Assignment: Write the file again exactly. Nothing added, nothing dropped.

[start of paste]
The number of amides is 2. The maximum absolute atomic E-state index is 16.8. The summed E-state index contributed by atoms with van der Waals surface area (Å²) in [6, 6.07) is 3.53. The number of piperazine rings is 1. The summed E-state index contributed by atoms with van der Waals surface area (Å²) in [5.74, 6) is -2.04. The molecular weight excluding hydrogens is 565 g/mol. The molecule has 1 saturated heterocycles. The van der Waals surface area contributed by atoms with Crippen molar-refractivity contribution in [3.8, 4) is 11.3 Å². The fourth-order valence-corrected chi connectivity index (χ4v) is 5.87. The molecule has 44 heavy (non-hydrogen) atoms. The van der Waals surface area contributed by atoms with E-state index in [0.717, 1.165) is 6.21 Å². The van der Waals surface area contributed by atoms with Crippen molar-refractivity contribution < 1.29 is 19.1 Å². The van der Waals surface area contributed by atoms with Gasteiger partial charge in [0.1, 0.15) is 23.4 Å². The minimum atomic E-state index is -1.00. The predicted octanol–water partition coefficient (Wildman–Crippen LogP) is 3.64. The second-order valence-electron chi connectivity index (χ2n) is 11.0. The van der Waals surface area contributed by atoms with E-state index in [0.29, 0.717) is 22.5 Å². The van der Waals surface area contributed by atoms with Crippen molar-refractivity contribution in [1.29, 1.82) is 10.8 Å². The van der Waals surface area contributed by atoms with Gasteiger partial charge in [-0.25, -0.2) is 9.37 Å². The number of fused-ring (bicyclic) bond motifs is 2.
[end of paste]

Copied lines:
The number of amides is 2. The maximum absolute atomic E-state index is 16.8. The summed E-state index contributed by atoms with van der Waals surface area (Å²) in [6, 6.07) is 3.53. The number of piperazine rings is 1. The summed E-state index contributed by atoms with van der Waals surface area (Å²) in [5.74, 6) is -2.04. The molecular weight excluding hydrogens is 565 g/mol. The molecule has 1 saturated heterocycles. The van der Waals surface area contributed by atoms with Crippen molar-refractivity contribution in [3.8, 4) is 11.3 Å². The fourth-order valence-corrected chi connectivity index (χ4v) is 5.87. The molecule has 44 heavy (non-hydrogen) atoms. The van der Waals surface area contributed by atoms with E-state index in [0.717, 1.165) is 6.21 Å². The van der Waals surface area contributed by atoms with Crippen molar-refractivity contribution < 1.29 is 19.1 Å². The van der Waals surface area contributed by atoms with Gasteiger partial charge in [0.1, 0.15) is 23.4 Å². The minimum atomic E-state index is -1.00. The predicted octanol–water partition coefficient (Wildman–Crippen LogP) is 3.64. The second-order valence-electron chi connectivity index (χ2n) is 11.0. The van der Waals surface area contributed by atoms with E-state index in [0.29, 0.717) is 22.5 Å². The van der Waals surface area contributed by atoms with Crippen molar-refractivity contribution in [1.29, 1.82) is 10.8 Å². The van der Waals surface area contributed by atoms with Gasteiger partial charge in [-0.25, -0.2) is 9.37 Å². The number of fused-ring (bicyclic) bond motifs is 2.